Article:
Thank you for such a detailed and entertaining response, you are truly a goldmine of information.

    And, of course, thanks to everyone else as well :))!!!
  7. G-Dog

    G-Dog What a fun place! Supporting Member

    No probs, Katoos! Dunno what came over me. :whistle:

    Yeah, nothing wrong with trying different things. Life is a smorgasbord! Sample it all. :)
    EatS1stBassist and Katoosie like this.
  8. Aaron Houts

    Aaron Houts

    Jan 10, 2014
    Flo Rida
    I remember the 200c/112 stack I think!
    Yeah-I keep trying to go to 12s and then always end up sticking with the 15s-no matter the brand. It’s what you and i discovered when we A/Bed the Rumble 115 and 112 cabs in the famous driveway. Though the two 112 formation would work for me, as much as I love my 5 string, I’d be nervous trying to go against a drummer with only a single 112. A 115 combo can hang on its own.
    Miles_ONeal, G-Dog and EatS1stBassist like this.
  9. GonePlaid

    GonePlaid "It needs a bridge cover" Supporting Member

    Mar 29, 2016
    Southeast FL
    Yes, you do. I used the 200c/112 stack at the Legion the night you and Susan came down. Being the "olde phart" that I am, I go for the lightest amp that will cover the gig. The 100 has covered the rooms we still play. I might take the 200c to tomorrow night's-semi outdoor gig. Depends on how energetic I feel tomorrow. If I could get by with the 40, I'd take it. Saturday night's 'jazz' gig amp will be either the 40 or the B25.
    Last edited: Nov 10, 2020
  10. Aaron Houts

    Aaron Houts

    Jan 10, 2014
    Flo Rida
    I thought I remembered that. You even had both cabs tilted.
    I often seem to run up against loud guitarists. The last situation I was in, the lead guitar player would use a 4 x 12 half stack. He switched between a Fender and a Marshall half stack. Anything Rumble 200c and up speaker and wattage-wise (140 watts into one 15") seems to be as low as I can get away with.
    Have you ever tried your R200c daisy chained and stacked with another R200c?
    I know you wouldn't need it if you didn't need the 112, but I imagine that would be pretty awesome!
    280 watts into two 15s!
    EatS1stBassist likes this.
  11. EatS1stBassist


    Apr 15, 2016
    So cal
    Absolutely agree with this! A great plug and play line of amps! In the late 70s I rocked an SVT 300 watt 910 cab all over California and the Punk circuit after that SWR redhead Gallien Krueger and various other top grade amps and I believe the rumble sounds as good and sometimes better than some of those except for the SVT. Very satisfying tonal range. Add to that, cheap and light! Best Buy winner! I love my Rumble 200c! image.jpg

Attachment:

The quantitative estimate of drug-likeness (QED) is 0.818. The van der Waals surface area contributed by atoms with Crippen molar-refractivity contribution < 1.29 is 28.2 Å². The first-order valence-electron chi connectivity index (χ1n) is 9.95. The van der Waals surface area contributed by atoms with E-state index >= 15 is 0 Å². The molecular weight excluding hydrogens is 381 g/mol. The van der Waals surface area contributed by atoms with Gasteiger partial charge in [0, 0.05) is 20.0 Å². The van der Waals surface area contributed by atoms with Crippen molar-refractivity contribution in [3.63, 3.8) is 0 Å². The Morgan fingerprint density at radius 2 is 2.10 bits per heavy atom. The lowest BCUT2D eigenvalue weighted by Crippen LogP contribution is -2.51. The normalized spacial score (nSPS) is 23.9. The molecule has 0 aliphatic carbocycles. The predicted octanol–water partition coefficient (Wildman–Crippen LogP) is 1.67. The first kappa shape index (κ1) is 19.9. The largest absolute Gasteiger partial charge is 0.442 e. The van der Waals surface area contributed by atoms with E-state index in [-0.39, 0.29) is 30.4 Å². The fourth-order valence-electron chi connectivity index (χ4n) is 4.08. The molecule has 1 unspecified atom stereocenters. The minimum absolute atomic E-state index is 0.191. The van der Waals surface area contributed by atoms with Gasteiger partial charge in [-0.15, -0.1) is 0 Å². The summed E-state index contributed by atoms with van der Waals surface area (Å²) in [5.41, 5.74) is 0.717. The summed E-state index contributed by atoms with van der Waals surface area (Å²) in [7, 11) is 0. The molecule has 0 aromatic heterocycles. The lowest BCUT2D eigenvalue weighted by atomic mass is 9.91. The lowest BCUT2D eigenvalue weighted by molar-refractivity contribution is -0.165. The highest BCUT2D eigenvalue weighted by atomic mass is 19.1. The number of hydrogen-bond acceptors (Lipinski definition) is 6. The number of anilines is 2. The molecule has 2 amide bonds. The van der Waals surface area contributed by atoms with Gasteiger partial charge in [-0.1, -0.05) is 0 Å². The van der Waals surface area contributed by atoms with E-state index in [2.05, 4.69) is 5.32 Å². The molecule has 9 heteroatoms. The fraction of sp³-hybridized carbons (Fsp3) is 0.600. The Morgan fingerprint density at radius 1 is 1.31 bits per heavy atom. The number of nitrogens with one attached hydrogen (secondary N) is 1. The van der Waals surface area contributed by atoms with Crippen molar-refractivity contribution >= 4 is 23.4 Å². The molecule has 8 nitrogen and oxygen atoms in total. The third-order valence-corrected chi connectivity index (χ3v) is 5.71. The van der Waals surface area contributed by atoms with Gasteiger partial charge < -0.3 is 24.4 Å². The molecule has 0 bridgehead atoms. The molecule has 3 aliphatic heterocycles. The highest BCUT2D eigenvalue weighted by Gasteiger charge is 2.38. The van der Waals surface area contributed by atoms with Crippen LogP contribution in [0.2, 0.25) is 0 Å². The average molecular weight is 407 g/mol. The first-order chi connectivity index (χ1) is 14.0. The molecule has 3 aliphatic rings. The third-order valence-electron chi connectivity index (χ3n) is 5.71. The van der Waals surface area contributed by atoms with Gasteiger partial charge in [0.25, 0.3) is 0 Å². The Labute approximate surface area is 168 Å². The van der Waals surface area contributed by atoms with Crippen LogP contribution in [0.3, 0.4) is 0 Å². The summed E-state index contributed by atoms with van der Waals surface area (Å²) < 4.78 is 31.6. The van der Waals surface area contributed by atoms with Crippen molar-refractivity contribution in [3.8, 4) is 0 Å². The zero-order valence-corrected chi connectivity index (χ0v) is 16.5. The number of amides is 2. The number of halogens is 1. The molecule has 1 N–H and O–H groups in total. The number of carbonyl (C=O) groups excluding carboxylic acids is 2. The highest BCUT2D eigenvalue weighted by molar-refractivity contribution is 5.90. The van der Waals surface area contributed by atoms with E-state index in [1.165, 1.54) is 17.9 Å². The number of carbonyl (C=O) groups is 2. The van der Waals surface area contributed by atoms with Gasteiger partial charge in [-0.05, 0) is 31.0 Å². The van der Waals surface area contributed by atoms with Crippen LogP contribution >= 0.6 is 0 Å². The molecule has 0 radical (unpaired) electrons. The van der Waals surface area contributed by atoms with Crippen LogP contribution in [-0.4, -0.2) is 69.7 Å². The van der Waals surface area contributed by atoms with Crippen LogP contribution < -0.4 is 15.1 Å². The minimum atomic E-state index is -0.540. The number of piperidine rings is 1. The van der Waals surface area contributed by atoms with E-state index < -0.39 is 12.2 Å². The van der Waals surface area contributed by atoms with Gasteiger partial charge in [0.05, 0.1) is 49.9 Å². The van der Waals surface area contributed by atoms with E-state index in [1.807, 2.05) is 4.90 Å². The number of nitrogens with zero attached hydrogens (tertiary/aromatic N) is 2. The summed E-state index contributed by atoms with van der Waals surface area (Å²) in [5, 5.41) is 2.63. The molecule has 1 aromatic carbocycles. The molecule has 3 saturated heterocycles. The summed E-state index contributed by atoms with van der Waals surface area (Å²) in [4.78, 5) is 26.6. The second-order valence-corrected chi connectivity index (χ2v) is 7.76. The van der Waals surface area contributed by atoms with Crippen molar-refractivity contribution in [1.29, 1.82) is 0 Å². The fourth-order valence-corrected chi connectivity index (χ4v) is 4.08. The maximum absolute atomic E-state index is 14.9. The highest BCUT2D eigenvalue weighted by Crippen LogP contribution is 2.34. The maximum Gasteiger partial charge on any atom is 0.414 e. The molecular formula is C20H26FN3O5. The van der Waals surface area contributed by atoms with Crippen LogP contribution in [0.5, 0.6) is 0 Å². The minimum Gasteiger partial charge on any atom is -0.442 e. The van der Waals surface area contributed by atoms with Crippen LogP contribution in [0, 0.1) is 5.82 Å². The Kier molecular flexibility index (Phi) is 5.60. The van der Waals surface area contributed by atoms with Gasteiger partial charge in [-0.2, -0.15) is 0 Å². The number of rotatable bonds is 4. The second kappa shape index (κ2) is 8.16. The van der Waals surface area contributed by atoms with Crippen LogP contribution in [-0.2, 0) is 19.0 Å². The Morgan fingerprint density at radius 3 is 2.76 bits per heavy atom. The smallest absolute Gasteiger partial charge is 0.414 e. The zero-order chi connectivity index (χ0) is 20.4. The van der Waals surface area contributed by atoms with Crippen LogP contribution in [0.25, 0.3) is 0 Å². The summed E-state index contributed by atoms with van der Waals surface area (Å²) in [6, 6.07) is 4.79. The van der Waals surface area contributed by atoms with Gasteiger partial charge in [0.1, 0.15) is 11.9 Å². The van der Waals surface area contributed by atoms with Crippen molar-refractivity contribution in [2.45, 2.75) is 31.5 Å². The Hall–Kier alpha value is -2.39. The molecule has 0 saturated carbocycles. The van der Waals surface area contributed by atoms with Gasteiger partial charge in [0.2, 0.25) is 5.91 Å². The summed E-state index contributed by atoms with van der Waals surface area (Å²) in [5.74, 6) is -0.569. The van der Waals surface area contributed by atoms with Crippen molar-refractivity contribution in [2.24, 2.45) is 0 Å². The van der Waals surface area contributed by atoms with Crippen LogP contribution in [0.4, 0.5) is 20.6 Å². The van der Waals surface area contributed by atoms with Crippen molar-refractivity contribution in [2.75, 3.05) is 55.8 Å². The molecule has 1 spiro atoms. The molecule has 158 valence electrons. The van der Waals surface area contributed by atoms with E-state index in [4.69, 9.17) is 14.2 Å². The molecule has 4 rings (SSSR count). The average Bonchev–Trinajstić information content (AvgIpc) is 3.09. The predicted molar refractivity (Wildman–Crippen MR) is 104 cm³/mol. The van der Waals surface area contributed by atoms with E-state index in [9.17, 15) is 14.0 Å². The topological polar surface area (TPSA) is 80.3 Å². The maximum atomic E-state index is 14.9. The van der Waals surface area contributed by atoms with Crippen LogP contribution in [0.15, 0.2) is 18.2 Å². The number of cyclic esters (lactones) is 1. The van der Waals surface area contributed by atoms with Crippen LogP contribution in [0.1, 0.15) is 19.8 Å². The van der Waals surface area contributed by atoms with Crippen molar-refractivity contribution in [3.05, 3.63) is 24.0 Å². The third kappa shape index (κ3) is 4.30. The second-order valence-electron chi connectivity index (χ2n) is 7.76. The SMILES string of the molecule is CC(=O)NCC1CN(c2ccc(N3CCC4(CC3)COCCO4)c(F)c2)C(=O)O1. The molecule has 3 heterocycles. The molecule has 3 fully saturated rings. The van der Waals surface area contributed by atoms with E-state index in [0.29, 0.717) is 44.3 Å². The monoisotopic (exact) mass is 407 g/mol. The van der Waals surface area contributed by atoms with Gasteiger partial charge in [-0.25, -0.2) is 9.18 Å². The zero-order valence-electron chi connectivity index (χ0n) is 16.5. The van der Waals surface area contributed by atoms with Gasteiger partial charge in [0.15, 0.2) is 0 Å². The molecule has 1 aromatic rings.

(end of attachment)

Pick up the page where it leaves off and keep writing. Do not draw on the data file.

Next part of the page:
12. Aaron Houts

    Aaron Houts

    Jan 10, 2014
    Flo Rida
    You have a Cube, too!!!
    EatS1stBassist likes this.
  13. EatS1stBassist


    Apr 15, 2016
    So cal
    Aaron Houts likes this.
  14. GonePlaid

    GonePlaid "It needs a bridge cover" Supporting Member

    Mar 29, 2016
    Southeast FL
    Nah(don't have a 2nd 200c), but the 100>200c is all I'll ever need. And I can still mic/DI to the PA(which we don't).
  15. Gravedigger Dav

    Gravedigger Dav Supporting Member

    Mar 13, 2014
    Springtown, Texas
    I have several Rumbles and I like the tone. I don't claim to be an expert. I'm like eveyone else. I have my favorites.
  16. west al

    west al Road Rex Supporting Member

    My Rumble 100 V-3 has made me a believer of the Rumble line. The 100 has a great bass tone, and good power for a 100 watt combo.

  17. Steadfast


    Sep 28, 2015
    Search Me
    Even though I have an Acoustic 360 the rumble holds its own. The Rumble is far easier to tote and the Rumbles have a very good tone.

    ironically—- my sax sounds much better through a rumble 500 combo than the 360. So, even on gigs where I use the 360– my twin 500’s are there also for the sax. The rumbles blow my Bose L1 away in tone for the sax.
    bhendrix, JPDsma, TheMaartian and 2 others like this.
  18. LeMaartien

    LeMaartien Always forward. Never straight.

    Sep 23, 2014
    Arcachon, France
    On one hand I'm excited, on the other, I'm going to have to sell my beloved Rumbles. And then rebuy them, for a much higher price. In France. Moving in 6 months. All the family that I care about is already there. My most favoritist niece and her 2 children live in Arcachon (Bay of Biscay; oyster capital of France), west of Bordeaux. Hate big cities (brother and wife in Marseilles, nephew and wife in Lyon), so moving there. Can't wait. But going to have to hold my nose when I click on "Buy" for a 220 VAC/50 Hz Rumble 200c. The appartements selling in my price range are half the size of the place I own now. Not sure if I'll also have room for a 40c, but just the thought of being 200-free has my huevos up in my throat.

    Going to go strictly short scale, so keeping my SG and my new fav, the Schecter, along with one guitar, my MF exclusive G&L Ascari GT tri-bucker in Irish Ale, which should have cost 3x what I paid for it, it's that good! Like the Schecter...made in Indonesia. The Schecter was the best set-up instrument out-of-the-box I've ever acquired. The G&L came in a close second. Just a pinpoint-sized finish flaw on the floor-facing side of the headstock. Took me a long time to notice it. Both immediately playable after tuning, and really well intonated.
  19. bordinco90


    Dec 7, 2011
    SW Louisiana
    I got my amp stand in today and it looks great and feels sturdy. It holds the amp very well. For $26 you can't beat it.
  20. John Stephen

    John Stephen Supporting Member

    Aug 16, 2018
    SF Bay Area
    Wow, what an adventure! From the desert southwest to France. Sounds exciting. The cost of a French Rumble is a small (er, not so small) price to pay. Enjoy this great adventure.
  21. Primary

    Primary TB Assistant